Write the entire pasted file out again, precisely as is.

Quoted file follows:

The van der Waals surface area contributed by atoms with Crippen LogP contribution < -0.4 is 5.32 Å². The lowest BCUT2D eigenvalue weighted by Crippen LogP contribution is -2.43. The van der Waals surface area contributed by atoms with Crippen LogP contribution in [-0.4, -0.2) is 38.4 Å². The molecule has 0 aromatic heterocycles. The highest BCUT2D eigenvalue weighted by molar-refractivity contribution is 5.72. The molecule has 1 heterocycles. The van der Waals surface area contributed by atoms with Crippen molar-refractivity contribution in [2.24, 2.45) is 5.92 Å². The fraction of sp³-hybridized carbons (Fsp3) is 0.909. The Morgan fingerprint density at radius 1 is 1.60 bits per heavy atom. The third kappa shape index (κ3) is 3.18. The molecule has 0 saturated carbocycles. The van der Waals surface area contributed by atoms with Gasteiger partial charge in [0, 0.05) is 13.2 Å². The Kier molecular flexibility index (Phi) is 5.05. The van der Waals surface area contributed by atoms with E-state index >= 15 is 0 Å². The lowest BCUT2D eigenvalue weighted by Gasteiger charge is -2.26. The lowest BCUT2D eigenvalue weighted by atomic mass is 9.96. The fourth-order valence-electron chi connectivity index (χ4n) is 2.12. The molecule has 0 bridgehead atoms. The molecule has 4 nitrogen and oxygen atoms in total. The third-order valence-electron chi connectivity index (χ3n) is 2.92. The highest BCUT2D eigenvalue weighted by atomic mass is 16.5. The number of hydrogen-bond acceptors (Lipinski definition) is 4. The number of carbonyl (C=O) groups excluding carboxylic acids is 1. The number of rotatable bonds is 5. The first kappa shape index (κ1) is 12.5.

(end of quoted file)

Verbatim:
The van der Waals surface area contributed by atoms with Crippen LogP contribution < -0.4 is 5.32 Å². The lowest BCUT2D eigenvalue weighted by Crippen LogP contribution is -2.43. The van der Waals surface area contributed by atoms with Crippen LogP contribution in [-0.4, -0.2) is 38.4 Å². The molecule has 0 aromatic heterocycles. The highest BCUT2D eigenvalue weighted by molar-refractivity contribution is 5.72. The molecule has 1 heterocycles. The van der Waals surface area contributed by atoms with Crippen molar-refractivity contribution in [2.24, 2.45) is 5.92 Å². The fraction of sp³-hybridized carbons (Fsp3) is 0.909. The Morgan fingerprint density at radius 1 is 1.60 bits per heavy atom. The third kappa shape index (κ3) is 3.18. The molecule has 0 saturated carbocycles. The van der Waals surface area contributed by atoms with Gasteiger partial charge in [0, 0.05) is 13.2 Å². The Kier molecular flexibility index (Phi) is 5.05. The van der Waals surface area contributed by atoms with E-state index >= 15 is 0 Å². The lowest BCUT2D eigenvalue weighted by Gasteiger charge is -2.26. The lowest BCUT2D eigenvalue weighted by atomic mass is 9.96. The fourth-order valence-electron chi connectivity index (χ4n) is 2.12. The molecule has 0 bridgehead atoms. The molecule has 4 nitrogen and oxygen atoms in total. The third-order valence-electron chi connectivity index (χ3n) is 2.92. The highest BCUT2D eigenvalue weighted by atomic mass is 16.5. The number of hydrogen-bond acceptors (Lipinski definition) is 4. The number of carbonyl (C=O) groups excluding carboxylic acids is 1. The number of rotatable bonds is 5. The first kappa shape index (κ1) is 12.5.